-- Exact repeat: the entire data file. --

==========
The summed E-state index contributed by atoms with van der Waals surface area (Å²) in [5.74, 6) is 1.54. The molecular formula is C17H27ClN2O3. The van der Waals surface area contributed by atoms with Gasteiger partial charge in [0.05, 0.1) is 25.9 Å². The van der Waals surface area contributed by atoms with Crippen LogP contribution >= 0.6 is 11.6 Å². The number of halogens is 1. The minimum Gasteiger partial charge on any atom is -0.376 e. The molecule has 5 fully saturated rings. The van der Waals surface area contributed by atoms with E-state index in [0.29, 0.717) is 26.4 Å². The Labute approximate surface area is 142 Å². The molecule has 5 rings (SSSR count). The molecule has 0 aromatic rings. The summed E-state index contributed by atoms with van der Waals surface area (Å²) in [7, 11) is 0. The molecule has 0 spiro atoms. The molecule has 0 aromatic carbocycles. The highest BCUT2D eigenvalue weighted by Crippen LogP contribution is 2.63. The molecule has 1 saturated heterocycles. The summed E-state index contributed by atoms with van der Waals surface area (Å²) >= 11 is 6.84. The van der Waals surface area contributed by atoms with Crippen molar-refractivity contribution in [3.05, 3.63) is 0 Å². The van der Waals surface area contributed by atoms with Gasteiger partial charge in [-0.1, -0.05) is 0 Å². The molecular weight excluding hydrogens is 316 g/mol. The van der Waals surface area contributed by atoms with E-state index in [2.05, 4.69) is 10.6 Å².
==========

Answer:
The summed E-state index contributed by atoms with van der Waals surface area (Å²) in [5.74, 6) is 1.54. The molecular formula is C17H27ClN2O3. The van der Waals surface area contributed by atoms with Gasteiger partial charge in [0.05, 0.1) is 25.9 Å². The van der Waals surface area contributed by atoms with Crippen LogP contribution >= 0.6 is 11.6 Å². The number of halogens is 1. The minimum Gasteiger partial charge on any atom is -0.376 e. The molecule has 5 fully saturated rings. The van der Waals surface area contributed by atoms with E-state index in [0.29, 0.717) is 26.4 Å². The Labute approximate surface area is 142 Å². The molecule has 5 rings (SSSR count). The molecule has 0 aromatic rings. The summed E-state index contributed by atoms with van der Waals surface area (Å²) in [7, 11) is 0. The molecule has 0 spiro atoms. The molecule has 0 aromatic carbocycles. The highest BCUT2D eigenvalue weighted by Crippen LogP contribution is 2.63. The molecule has 1 saturated heterocycles. The summed E-state index contributed by atoms with van der Waals surface area (Å²) >= 11 is 6.84. The van der Waals surface area contributed by atoms with Crippen molar-refractivity contribution in [3.05, 3.63) is 0 Å². The van der Waals surface area contributed by atoms with Gasteiger partial charge in [-0.1, -0.05) is 0 Å². The molecular weight excluding hydrogens is 316 g/mol. The van der Waals surface area contributed by atoms with E-state index in [2.05, 4.69) is 10.6 Å².